Matthew Miller
Sep 24, 2018

Plainly powerful? AIA debuts a straightforward brand promise (and a new video with David Beckham)

From ''The real life company' to 'Healthier, longer, better lives'.

Kids ask Beckham some tough questions.
Kids ask Beckham some tough questions.

Pan-Asian insurer AIA today officially changes its brand promise from 'The real life company' to a more straightforward and less self-referential line: 'Healthier, longer, better lives'.

Group CMO Stuart Spencer told Campaign Asia-Pacific that the change aims to move the focus away from the company itself and place it firmly on how AIA impacts its customers.

"We didn't want to be introspective," Spencer said. "We wanted to really articulate a brand promise that was a reflection of who we are and what we do for people in society."

Stephen Thomas, head of group brand and communications, said the new line better reflects the company's evolution over the last few years, and especially its AIA Vitality programme, which rewards customers for meeting health goals.  

'The real life company' had been in use since 2013, so Spencer set about to evaluate it soon after he joined AIA, from Zurich Insurance, in May 2017. That research revealed that the resonance of the old promise had begun to decline, although Spencer admits that it had enjoyed a lot more media investment when it was new. More importantly, the company has seen how the Vitality initiative can help people make measurable impacts on health metrics, and needed a statement that would reflect this broader purpose of encouraging healthy action.

AIA wants to be "fundamentally synonymous with health and wellbeing", Spencer said. "I've got to be highlighting what's fundamentally distinct about what we stand for, and our credibility to deliver what we stand for."

Stuart Spencer


The new promise is free from any hint of wordplay or double meaning, and that is a deliberate choice. "It's intended to be understood," Spencer said. "I don't want to be clever. I want to be meaningful. I want to be impactful."

The brand will be marking the launch of the new tagline this week by hosting health and wellness-oriented activities in Hong Kong's AIA Vitality Park—the area around the AIA-branded Hong Kong Observation Wheel on the Central waterfront.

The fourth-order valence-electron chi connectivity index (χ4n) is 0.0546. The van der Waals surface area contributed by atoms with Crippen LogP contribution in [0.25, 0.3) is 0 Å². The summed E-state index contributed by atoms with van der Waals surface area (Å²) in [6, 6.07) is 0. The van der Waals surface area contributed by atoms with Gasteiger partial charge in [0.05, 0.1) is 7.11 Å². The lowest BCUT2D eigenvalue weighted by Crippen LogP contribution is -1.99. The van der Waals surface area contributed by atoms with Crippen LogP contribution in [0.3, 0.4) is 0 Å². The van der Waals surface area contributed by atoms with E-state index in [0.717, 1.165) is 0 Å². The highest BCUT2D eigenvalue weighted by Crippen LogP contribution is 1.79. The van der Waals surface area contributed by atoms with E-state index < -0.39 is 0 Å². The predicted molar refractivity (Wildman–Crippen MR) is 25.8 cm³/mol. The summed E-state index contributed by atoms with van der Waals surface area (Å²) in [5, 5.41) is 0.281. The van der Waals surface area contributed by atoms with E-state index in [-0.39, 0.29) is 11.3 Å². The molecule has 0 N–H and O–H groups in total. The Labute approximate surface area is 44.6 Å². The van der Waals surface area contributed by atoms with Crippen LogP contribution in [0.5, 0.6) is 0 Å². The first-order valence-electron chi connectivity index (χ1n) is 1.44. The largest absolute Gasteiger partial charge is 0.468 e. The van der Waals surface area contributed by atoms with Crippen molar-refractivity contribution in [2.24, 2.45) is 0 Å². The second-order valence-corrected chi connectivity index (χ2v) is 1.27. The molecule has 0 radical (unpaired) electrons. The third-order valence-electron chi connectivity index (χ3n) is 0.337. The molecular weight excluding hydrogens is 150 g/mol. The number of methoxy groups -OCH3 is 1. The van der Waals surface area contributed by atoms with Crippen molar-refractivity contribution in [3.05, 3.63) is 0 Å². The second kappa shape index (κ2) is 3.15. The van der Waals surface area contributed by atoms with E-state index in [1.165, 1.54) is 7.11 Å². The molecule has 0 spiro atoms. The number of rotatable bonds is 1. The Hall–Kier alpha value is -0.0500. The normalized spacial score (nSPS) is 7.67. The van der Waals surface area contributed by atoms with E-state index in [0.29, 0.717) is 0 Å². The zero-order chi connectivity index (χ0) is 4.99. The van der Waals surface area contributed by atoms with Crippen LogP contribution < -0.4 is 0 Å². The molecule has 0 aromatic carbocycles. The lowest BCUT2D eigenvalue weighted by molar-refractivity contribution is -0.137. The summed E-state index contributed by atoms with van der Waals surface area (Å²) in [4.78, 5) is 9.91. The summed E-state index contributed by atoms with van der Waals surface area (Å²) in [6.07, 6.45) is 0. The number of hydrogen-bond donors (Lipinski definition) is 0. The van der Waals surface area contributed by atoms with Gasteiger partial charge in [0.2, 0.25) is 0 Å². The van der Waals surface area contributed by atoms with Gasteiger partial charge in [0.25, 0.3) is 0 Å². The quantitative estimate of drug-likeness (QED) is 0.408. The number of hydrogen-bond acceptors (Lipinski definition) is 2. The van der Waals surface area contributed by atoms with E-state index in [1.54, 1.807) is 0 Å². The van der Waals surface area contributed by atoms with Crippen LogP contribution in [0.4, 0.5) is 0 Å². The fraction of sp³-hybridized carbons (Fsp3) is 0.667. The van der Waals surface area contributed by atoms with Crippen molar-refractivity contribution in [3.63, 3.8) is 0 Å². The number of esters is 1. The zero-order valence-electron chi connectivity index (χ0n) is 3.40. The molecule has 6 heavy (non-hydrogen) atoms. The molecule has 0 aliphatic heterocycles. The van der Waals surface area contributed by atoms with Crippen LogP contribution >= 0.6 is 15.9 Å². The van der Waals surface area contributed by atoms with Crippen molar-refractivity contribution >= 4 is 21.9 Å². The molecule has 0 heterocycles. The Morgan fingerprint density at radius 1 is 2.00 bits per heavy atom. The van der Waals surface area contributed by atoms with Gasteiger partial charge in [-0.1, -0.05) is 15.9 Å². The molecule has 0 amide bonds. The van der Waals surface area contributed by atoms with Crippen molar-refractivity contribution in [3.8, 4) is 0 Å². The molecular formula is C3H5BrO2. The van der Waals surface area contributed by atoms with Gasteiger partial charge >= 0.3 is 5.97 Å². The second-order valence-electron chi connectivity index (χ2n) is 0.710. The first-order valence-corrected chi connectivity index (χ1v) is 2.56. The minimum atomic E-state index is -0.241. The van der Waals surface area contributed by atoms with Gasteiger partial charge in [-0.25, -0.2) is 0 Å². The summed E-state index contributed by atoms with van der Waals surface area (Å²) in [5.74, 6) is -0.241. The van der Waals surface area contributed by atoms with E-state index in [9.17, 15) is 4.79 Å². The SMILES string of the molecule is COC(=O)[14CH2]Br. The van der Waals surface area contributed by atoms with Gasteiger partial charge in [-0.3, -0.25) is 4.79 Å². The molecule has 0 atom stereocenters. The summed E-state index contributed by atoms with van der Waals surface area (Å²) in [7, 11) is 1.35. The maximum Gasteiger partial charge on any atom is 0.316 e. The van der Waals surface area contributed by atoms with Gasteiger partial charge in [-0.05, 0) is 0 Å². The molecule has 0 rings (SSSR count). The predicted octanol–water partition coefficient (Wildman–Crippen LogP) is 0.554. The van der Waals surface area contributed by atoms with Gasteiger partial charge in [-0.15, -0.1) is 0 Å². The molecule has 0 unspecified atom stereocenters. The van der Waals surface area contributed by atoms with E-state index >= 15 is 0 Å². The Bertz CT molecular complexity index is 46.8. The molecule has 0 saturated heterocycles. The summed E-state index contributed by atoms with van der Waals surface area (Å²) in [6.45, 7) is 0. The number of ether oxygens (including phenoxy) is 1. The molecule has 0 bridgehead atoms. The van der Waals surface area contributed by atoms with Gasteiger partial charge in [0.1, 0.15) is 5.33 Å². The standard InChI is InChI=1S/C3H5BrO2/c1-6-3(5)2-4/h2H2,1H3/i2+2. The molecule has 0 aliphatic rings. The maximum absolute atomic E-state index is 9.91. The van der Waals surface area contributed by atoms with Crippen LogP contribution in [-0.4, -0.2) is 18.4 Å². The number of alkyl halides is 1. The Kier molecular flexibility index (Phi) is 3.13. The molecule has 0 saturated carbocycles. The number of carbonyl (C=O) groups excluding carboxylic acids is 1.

Beckham's a true believer

Today also marks the debut of a new piece of work created by BBDO, AIA's creative agency regionally. It features David Beckham taking questions from a group of children in a press conference. The spot is not destined for TV, but will be pushed out through social channels including paid social, Thomas said.

Company research showed that children are a powerful motivator for people who act to improve their health, Spencer said. "We're taking what people value the most, and leveraging that influence to try to drive behavioural change," he said.

While some might consider Beckham overexposed as a brand ambassador, Spencer argued that the football star is a humanitarian who truly believes in this mission. "His other engagements tend to be product endorsements," Spencer said. "This is a movement. This is a drive to shape the future of health and wellness in Asia."

Plus, Spencer jokes, Beckham has "50,999,983 more followers on Instagram than I have."

While the promise line won't vary across the region, the company is engaged in "extensive research" to determine how best to express it, creatively speaking, in local markets, Spencer said.

Vitality's dividends

Spencer believes wholeheartedly in what he says about AIA leading a movement, but is also frank in explaining that's it not all about altruism.

"With 32 million customers on your balance sheet, you see the prevailing trends and you say, I'm not going to be a bystander," he said. "We know if we do nothing, the shocking trends in lifestyle diseases will continue. So on the front end, we want to be acquiring new customers who we think are as healthy as possible and at the same time provide them with the options to take control of their lives, and get rewarded for so doing." He also acknowledges that healthy people don't want to subsidise unhealthy people in the risk pool, implying that the programme inoculates the brand from criticism on that front.

From an engagement perspective, Spencer compares AIA now to the old days, when insurers sold policies and then were forgotten until a claim had to be made. "We've gone from that disengagement model, which is a very traditional model in life insurance, to a massively engaged model," he said. "Vitality customers have an average of 90 interactions with us per year."

The company's data also shows they are simply better customers, he said. "They buy more, they stay longer, they spend more."

While competitors may be treading similar territory in their communications, Spencer argued that AIA is far ahead in the scope and validation of its program, which it continues to tweak.

In its most recent financial report, for the first half of the year, AIA's operating profit after tax rose 14% to US$2.65 billion and VONB (value of new business, an important profitability metric in the industry), grew 17% to US$1.95 billion.

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